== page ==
walla, you just made a nice clean hole without wasting metal or drilling

    A drift is what you use to enlarge and shape a hole
    those neat handle holes in axes and hammers were punched thru then shaped with drifts
    with the exception of the old axes that were folded over a drift then hammer welded
    you need many sizes of drifts so you can take a small hole to big one
    you place your drift inside then hammer on your iron against the drift while its on your anvil to expand the hole
    when the hole is too big for a drift, get a bigger drift

    A mandril is like a swage or fuller crossed with an anvil
    they can be pretty huge, ive seen a 6 foot tall cone mandril before
    ive also seen small ones that mount in your hardy hole
    a mandril is basically a specialized anvil extension, usually used for making funnels or pans and buckets
    back in the old days the hubs for wagon wheels were hammered out on a mandril
    im working now at talking a local scrap dealer out of his ‘boat anchor’, a very nice 3-headed mandril in great shape
    if i get it ill show you pics, as this type of mandril is damned hard to explain

    anvil

    as important as hammer and tongs are the queen of the smithy is your anvil
    without it youre just heating iron and hammering for nothing
    there are a whole lot of different versions of an anvil but they all fall into three classes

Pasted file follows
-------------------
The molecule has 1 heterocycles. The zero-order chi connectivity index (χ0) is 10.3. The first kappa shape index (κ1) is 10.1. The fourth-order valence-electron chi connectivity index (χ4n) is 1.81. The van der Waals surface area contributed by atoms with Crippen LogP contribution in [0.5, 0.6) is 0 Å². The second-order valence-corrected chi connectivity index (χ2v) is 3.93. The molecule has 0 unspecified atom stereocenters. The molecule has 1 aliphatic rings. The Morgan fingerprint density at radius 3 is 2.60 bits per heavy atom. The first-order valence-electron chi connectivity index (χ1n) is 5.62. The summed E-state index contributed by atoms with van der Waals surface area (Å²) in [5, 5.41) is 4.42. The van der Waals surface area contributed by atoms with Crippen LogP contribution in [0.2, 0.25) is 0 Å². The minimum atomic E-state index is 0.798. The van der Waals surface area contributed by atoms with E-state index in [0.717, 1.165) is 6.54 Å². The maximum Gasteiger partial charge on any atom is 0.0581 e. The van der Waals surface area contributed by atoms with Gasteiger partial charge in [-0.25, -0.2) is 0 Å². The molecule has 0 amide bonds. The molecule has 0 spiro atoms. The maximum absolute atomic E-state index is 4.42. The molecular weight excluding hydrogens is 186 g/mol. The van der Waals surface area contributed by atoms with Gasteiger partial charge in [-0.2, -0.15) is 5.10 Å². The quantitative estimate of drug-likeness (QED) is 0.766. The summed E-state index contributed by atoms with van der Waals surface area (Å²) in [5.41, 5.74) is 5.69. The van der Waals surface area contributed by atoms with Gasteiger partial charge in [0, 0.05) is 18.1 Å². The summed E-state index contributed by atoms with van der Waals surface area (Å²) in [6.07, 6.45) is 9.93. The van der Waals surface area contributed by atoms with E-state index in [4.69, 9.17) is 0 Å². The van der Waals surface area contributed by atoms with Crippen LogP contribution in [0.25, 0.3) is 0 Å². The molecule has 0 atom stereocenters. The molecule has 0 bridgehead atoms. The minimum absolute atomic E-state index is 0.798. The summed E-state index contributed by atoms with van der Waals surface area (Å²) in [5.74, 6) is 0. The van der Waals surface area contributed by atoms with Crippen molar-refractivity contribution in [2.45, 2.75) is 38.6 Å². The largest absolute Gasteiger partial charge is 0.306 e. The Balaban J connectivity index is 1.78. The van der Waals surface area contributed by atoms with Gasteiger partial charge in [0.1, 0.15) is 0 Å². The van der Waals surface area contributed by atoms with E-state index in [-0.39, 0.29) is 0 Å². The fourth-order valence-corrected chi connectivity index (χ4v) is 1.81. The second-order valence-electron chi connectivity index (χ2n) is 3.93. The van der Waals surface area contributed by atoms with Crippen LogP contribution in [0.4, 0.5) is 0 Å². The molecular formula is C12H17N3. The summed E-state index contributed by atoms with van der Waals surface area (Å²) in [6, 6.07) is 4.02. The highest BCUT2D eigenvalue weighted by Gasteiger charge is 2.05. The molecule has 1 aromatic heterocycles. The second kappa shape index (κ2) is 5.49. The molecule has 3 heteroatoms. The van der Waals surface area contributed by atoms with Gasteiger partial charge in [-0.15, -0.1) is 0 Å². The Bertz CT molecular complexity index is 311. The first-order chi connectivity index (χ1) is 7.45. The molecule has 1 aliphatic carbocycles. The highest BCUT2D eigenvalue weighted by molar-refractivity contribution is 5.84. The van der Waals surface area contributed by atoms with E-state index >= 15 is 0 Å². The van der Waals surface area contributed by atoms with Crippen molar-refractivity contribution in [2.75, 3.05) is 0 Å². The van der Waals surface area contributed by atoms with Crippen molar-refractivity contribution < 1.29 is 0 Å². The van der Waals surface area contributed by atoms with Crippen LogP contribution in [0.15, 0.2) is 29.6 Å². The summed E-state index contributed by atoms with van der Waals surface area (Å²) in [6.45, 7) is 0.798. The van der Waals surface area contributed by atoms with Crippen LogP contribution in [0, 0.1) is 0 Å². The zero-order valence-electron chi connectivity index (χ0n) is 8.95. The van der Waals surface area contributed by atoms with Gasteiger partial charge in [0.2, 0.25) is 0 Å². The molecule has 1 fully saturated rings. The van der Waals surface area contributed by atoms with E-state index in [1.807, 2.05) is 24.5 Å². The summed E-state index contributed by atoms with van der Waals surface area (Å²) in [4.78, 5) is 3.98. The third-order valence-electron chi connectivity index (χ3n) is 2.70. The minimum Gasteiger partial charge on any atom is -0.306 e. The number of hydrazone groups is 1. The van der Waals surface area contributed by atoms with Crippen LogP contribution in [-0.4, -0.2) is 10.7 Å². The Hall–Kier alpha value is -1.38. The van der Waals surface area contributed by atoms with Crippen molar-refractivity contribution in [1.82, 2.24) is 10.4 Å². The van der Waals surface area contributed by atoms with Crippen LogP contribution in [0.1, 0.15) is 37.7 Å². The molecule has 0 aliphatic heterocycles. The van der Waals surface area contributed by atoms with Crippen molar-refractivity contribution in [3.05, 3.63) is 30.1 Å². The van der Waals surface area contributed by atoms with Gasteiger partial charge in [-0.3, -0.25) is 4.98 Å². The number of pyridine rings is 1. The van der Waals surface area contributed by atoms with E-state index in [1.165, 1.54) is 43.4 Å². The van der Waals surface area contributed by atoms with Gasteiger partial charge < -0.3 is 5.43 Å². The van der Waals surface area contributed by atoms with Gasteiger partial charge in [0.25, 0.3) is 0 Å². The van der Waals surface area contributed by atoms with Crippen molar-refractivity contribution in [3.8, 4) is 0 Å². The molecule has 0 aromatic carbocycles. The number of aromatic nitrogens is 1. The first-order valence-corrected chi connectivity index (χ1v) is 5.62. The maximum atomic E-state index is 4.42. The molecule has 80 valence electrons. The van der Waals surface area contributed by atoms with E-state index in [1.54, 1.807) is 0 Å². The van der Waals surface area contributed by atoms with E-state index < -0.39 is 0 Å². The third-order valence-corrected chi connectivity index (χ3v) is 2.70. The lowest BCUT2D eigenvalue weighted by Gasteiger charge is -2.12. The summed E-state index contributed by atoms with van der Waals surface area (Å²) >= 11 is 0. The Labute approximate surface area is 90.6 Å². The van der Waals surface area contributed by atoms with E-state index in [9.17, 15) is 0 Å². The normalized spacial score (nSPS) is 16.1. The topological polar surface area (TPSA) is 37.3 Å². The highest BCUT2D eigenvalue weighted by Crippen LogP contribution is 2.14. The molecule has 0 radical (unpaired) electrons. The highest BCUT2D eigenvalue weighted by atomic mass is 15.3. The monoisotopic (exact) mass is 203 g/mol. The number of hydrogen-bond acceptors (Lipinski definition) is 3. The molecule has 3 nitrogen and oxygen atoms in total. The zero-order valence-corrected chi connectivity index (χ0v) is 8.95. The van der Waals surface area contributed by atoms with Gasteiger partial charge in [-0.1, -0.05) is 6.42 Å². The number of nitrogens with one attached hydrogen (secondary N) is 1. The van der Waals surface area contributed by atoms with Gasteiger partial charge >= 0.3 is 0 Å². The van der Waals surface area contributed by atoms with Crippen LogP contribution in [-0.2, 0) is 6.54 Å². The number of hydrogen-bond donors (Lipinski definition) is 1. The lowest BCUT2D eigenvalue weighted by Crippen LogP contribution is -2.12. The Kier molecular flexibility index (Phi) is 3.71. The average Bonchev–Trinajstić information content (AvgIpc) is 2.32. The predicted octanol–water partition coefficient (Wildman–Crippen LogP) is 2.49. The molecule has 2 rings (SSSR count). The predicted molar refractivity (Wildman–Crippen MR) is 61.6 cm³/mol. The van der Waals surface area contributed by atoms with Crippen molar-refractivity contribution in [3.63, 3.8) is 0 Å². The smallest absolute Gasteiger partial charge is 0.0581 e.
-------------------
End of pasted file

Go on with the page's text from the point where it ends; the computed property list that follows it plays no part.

Machinists, homemade and Farriers
    we will go over them one at a time

    Machinists anvils are short from nose to butt
    very stout and blocky, heavier in the base and foot area
    with short horns and wider thicker face areas
    some may have 2 or more varying sized hardy holes

    Farriers anvils are long with a graceful taper to the horn and up the back to the butt
    occasionally they have turning cams on the side
    always a hardy and pritchel hole
    once in a while you may find a light portable one that was cast hollow
    or one that has a stake for a foot so it can be driven into stall floor

    homemade anvils tend to be old chunks of scrap iron or ground down chunks of train rail
    ive even seen large rocks used and i cant tell you how many times ive used a tractor drawbar or the hitch of a truck in an emergency

    whatever it takes to do the job, or whatever you can find, use it
    someday you’ll get somethng better, for now you make do
    thats what bein a smith is all about, being able to make something out of damned near nothing

    #46637

    WrethaOffGrid
    Keymaster

    A neighbor and friend gave PB an anvil made from a railroad rail, PB really cherishes that thing, gets a lot of good out of it…

    Wretha